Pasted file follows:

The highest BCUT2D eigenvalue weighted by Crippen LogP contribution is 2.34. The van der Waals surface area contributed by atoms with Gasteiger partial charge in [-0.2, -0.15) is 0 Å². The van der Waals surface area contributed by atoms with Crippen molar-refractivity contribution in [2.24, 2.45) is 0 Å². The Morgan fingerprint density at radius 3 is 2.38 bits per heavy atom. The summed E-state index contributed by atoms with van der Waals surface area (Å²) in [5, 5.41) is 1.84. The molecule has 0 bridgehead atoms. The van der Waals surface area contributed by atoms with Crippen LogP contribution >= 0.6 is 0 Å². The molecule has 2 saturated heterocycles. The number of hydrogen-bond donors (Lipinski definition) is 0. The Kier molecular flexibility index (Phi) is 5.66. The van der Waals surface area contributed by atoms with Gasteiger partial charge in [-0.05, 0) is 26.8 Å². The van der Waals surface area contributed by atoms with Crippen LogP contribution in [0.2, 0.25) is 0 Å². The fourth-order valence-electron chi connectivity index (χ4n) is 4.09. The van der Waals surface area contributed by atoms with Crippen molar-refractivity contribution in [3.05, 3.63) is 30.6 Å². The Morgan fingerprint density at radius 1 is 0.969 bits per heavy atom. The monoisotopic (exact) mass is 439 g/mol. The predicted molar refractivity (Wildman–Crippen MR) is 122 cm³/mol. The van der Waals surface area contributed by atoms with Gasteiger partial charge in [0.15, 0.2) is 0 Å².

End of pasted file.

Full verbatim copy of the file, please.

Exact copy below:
The highest BCUT2D eigenvalue weighted by Crippen LogP contribution is 2.34. The van der Waals surface area contributed by atoms with Gasteiger partial charge in [-0.2, -0.15) is 0 Å². The van der Waals surface area contributed by atoms with Crippen molar-refractivity contribution in [2.24, 2.45) is 0 Å². The Morgan fingerprint density at radius 3 is 2.38 bits per heavy atom. The summed E-state index contributed by atoms with van der Waals surface area (Å²) in [5, 5.41) is 1.84. The molecule has 0 bridgehead atoms. The van der Waals surface area contributed by atoms with Crippen LogP contribution >= 0.6 is 0 Å². The molecule has 2 saturated heterocycles. The number of hydrogen-bond donors (Lipinski definition) is 0. The Kier molecular flexibility index (Phi) is 5.66. The van der Waals surface area contributed by atoms with Gasteiger partial charge in [-0.05, 0) is 26.8 Å². The van der Waals surface area contributed by atoms with Crippen LogP contribution in [0.2, 0.25) is 0 Å². The fourth-order valence-electron chi connectivity index (χ4n) is 4.09. The van der Waals surface area contributed by atoms with Crippen molar-refractivity contribution in [3.05, 3.63) is 30.6 Å². The Morgan fingerprint density at radius 1 is 0.969 bits per heavy atom. The monoisotopic (exact) mass is 439 g/mol. The predicted molar refractivity (Wildman–Crippen MR) is 122 cm³/mol. The van der Waals surface area contributed by atoms with Gasteiger partial charge in [0.15, 0.2) is 0 Å².